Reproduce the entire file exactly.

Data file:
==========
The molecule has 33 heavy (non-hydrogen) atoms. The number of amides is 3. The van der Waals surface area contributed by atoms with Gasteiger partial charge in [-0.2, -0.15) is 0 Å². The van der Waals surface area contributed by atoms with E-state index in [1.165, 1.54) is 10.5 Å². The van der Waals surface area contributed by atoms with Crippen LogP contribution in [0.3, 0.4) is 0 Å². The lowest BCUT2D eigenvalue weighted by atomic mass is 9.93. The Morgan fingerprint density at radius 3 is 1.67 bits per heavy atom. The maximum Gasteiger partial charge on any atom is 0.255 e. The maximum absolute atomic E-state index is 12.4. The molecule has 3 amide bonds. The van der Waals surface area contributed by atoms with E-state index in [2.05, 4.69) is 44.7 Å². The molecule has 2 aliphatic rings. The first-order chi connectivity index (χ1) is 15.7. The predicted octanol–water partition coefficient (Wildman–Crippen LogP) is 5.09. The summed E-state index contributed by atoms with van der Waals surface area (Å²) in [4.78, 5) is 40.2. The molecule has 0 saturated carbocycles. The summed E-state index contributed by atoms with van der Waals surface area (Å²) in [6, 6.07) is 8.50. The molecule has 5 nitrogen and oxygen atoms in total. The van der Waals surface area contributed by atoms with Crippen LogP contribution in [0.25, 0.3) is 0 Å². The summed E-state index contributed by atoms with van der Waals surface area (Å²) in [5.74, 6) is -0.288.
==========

The molecule has 33 heavy (non-hydrogen) atoms. The number of amides is 3. The van der Waals surface area contributed by atoms with Gasteiger partial charge in [-0.2, -0.15) is 0 Å². The van der Waals surface area contributed by atoms with E-state index in [1.165, 1.54) is 10.5 Å². The van der Waals surface area contributed by atoms with Crippen LogP contribution in [0.3, 0.4) is 0 Å². The lowest BCUT2D eigenvalue weighted by atomic mass is 9.93. The Morgan fingerprint density at radius 3 is 1.67 bits per heavy atom. The maximum Gasteiger partial charge on any atom is 0.255 e. The maximum absolute atomic E-state index is 12.4. The molecule has 3 amide bonds. The van der Waals surface area contributed by atoms with E-state index in [2.05, 4.69) is 44.7 Å². The molecule has 2 aliphatic rings. The first-order chi connectivity index (χ1) is 15.7. The predicted octanol–water partition coefficient (Wildman–Crippen LogP) is 5.09. The summed E-state index contributed by atoms with van der Waals surface area (Å²) in [4.78, 5) is 40.2. The molecule has 0 saturated carbocycles. The summed E-state index contributed by atoms with van der Waals surface area (Å²) in [6, 6.07) is 8.50. The molecule has 5 nitrogen and oxygen atoms in total. The van der Waals surface area contributed by atoms with Crippen LogP contribution in [0.25, 0.3) is 0 Å². The summed E-state index contributed by atoms with van der Waals surface area (Å²) in [5.74, 6) is -0.288.